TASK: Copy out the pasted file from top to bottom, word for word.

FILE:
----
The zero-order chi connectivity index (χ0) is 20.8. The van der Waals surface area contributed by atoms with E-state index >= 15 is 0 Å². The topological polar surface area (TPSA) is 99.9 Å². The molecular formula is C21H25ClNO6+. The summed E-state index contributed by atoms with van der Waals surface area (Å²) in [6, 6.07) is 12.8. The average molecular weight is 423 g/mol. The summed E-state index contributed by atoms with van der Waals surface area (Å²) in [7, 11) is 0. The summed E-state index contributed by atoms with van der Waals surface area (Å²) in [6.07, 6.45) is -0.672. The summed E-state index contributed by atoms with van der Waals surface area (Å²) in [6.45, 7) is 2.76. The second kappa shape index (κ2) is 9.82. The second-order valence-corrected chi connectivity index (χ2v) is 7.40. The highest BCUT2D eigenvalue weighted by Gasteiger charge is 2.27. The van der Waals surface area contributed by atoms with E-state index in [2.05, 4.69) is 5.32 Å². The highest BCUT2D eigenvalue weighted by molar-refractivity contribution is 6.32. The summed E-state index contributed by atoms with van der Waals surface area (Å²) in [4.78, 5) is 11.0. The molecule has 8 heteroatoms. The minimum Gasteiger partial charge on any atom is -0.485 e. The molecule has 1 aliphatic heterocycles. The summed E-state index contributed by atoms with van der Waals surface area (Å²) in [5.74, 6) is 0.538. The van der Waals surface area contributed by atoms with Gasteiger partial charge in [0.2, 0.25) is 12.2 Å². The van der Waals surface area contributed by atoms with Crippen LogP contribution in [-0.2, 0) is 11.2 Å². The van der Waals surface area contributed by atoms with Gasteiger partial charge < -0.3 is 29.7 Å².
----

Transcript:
The zero-order chi connectivity index (χ0) is 20.8. The van der Waals surface area contributed by atoms with E-state index >= 15 is 0 Å². The topological polar surface area (TPSA) is 99.9 Å². The molecular formula is C21H25ClNO6+. The summed E-state index contributed by atoms with van der Waals surface area (Å²) in [6, 6.07) is 12.8. The average molecular weight is 423 g/mol. The summed E-state index contributed by atoms with van der Waals surface area (Å²) in [7, 11) is 0. The summed E-state index contributed by atoms with van der Waals surface area (Å²) in [6.07, 6.45) is -0.672. The summed E-state index contributed by atoms with van der Waals surface area (Å²) in [6.45, 7) is 2.76. The second kappa shape index (κ2) is 9.82. The second-order valence-corrected chi connectivity index (χ2v) is 7.40. The highest BCUT2D eigenvalue weighted by Gasteiger charge is 2.27. The van der Waals surface area contributed by atoms with E-state index in [2.05, 4.69) is 5.32 Å². The highest BCUT2D eigenvalue weighted by molar-refractivity contribution is 6.32. The summed E-state index contributed by atoms with van der Waals surface area (Å²) in [4.78, 5) is 11.0. The molecule has 8 heteroatoms. The minimum Gasteiger partial charge on any atom is -0.485 e. The molecule has 1 aliphatic heterocycles. The summed E-state index contributed by atoms with van der Waals surface area (Å²) in [5.74, 6) is 0.538. The van der Waals surface area contributed by atoms with Gasteiger partial charge in [0.2, 0.25) is 12.2 Å². The van der Waals surface area contributed by atoms with Crippen LogP contribution in [-0.2, 0) is 11.2 Å². The van der Waals surface area contributed by atoms with Gasteiger partial charge < -0.3 is 29.7 Å².